I’m trying to fixup my commits or delete them. So, I don’t know if I should use rebase or reset --hard. I tried to use rebase one time and I didn’t know what to do with the untracked files.
Both options are equally valid to handle modifications over commits, I often use more
resets when I want to modify or fix a commit, but that is my personal choice since it’s cleaner and faster than a complete
git reset. Regarding the untracked files you can either
stash them, move them to another temporary folder outside the repo, or delete them to avoid conflicts. so here are my reccomendations:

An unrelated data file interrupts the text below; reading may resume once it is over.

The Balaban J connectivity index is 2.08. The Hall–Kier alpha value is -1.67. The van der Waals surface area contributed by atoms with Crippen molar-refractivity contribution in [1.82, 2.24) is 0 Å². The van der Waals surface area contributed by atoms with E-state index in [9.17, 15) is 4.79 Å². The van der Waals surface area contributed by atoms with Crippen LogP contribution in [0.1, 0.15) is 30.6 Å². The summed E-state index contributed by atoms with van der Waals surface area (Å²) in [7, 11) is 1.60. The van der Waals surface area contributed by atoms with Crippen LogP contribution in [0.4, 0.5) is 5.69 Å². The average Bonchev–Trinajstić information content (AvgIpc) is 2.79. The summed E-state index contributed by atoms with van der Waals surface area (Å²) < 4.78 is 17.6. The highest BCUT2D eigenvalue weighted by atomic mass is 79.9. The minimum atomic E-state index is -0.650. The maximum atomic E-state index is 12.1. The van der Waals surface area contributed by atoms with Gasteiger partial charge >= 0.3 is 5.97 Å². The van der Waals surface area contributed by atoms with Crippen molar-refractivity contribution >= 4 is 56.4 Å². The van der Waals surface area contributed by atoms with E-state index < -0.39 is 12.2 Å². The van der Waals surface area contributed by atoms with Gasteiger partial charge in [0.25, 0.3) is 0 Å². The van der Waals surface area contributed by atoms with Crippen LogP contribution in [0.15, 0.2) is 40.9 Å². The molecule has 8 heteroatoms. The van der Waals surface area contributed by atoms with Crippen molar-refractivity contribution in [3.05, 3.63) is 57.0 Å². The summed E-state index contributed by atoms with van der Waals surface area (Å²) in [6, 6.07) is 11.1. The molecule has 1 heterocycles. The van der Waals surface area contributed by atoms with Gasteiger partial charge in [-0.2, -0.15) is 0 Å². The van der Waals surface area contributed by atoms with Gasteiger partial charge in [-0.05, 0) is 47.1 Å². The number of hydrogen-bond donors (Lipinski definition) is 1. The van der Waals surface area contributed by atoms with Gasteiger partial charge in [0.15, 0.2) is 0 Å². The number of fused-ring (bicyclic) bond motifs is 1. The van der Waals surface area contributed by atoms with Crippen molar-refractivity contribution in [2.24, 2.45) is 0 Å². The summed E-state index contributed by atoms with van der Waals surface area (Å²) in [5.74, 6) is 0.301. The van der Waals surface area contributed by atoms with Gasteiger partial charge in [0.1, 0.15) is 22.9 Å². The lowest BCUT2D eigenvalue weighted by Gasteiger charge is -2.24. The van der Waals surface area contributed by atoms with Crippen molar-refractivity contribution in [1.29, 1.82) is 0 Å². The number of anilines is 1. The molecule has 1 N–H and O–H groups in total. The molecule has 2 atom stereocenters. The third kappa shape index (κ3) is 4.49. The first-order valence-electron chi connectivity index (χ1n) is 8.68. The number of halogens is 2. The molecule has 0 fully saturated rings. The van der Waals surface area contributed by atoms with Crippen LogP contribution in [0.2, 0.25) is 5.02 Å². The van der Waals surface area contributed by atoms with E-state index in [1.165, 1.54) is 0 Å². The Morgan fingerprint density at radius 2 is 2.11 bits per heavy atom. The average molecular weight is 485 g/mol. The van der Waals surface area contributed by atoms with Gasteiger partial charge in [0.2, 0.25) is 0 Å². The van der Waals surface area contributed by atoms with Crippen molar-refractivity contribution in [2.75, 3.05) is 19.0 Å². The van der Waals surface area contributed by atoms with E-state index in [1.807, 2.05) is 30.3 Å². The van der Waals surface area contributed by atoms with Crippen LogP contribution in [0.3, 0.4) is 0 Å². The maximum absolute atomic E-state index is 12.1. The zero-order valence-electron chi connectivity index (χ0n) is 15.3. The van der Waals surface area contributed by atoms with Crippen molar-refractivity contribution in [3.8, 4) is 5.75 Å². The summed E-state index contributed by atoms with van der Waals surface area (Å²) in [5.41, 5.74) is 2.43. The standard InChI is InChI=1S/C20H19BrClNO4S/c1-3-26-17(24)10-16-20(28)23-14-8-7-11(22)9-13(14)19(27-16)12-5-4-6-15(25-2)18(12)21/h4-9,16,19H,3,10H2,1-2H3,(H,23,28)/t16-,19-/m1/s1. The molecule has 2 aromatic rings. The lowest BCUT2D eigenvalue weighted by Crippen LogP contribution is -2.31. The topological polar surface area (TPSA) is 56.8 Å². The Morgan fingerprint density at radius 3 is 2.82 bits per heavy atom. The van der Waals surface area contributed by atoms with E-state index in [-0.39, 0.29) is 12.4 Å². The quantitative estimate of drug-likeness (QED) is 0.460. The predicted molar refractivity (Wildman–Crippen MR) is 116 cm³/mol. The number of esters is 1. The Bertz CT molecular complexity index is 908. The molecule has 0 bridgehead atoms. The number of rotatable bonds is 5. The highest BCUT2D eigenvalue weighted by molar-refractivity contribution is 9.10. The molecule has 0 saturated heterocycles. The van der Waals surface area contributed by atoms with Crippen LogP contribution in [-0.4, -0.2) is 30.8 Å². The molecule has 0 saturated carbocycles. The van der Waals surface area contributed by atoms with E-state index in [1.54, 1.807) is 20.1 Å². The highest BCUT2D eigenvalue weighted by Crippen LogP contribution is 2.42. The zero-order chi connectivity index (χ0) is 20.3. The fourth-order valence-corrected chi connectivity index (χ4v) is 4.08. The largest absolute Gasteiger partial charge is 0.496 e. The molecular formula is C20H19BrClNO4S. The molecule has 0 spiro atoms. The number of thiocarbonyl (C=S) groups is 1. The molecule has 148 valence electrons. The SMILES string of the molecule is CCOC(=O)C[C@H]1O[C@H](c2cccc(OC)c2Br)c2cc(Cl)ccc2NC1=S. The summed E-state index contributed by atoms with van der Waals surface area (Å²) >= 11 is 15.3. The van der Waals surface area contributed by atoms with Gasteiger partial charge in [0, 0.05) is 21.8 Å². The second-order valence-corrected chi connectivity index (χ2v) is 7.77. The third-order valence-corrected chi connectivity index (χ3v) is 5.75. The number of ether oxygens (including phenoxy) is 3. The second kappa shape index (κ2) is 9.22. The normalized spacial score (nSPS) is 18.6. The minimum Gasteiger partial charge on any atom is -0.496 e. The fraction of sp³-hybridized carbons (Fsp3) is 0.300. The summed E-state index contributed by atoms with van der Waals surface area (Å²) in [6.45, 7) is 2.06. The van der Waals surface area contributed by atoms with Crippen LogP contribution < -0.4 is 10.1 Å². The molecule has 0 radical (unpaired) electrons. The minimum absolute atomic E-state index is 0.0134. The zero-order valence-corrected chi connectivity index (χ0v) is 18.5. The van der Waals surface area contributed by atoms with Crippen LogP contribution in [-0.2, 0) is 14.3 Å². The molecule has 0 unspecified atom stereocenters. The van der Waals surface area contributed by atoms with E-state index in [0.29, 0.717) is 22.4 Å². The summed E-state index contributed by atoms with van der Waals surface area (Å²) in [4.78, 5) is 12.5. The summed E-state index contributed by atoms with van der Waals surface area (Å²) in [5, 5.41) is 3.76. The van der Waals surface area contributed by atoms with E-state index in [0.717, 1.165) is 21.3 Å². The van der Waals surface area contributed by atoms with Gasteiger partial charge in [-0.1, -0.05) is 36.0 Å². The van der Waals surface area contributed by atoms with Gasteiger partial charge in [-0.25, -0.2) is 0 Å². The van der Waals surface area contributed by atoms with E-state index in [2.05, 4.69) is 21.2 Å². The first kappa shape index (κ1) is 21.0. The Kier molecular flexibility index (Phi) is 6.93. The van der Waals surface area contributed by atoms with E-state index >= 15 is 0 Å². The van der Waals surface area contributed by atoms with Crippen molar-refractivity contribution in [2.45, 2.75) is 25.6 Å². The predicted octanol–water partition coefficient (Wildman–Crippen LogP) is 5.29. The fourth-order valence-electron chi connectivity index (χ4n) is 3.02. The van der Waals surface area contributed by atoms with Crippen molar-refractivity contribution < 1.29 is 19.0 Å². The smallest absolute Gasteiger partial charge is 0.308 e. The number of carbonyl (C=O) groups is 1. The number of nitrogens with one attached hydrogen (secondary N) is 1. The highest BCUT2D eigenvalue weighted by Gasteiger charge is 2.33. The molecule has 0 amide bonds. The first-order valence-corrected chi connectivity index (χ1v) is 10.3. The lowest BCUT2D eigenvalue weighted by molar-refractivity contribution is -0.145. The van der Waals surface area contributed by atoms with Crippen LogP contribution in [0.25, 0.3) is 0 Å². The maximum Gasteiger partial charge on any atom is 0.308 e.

If you choose to reset, try
git reset @~ nwhere
nis the number of commits you want to undo, if it’s just the last commit,
1, modify your files and then commit again
If you want to rebase, use an interactive rebase:
git rebase -i @~ n, where n is the number of commits you want to modify. If you choose this option you must first commit the changes after the commit you want to fix, using either the
squashoption for the interactive rebase you can combine your commits into a single one. It’s a little tricky at the beginning but it becomes quite handy when you learn how to use it.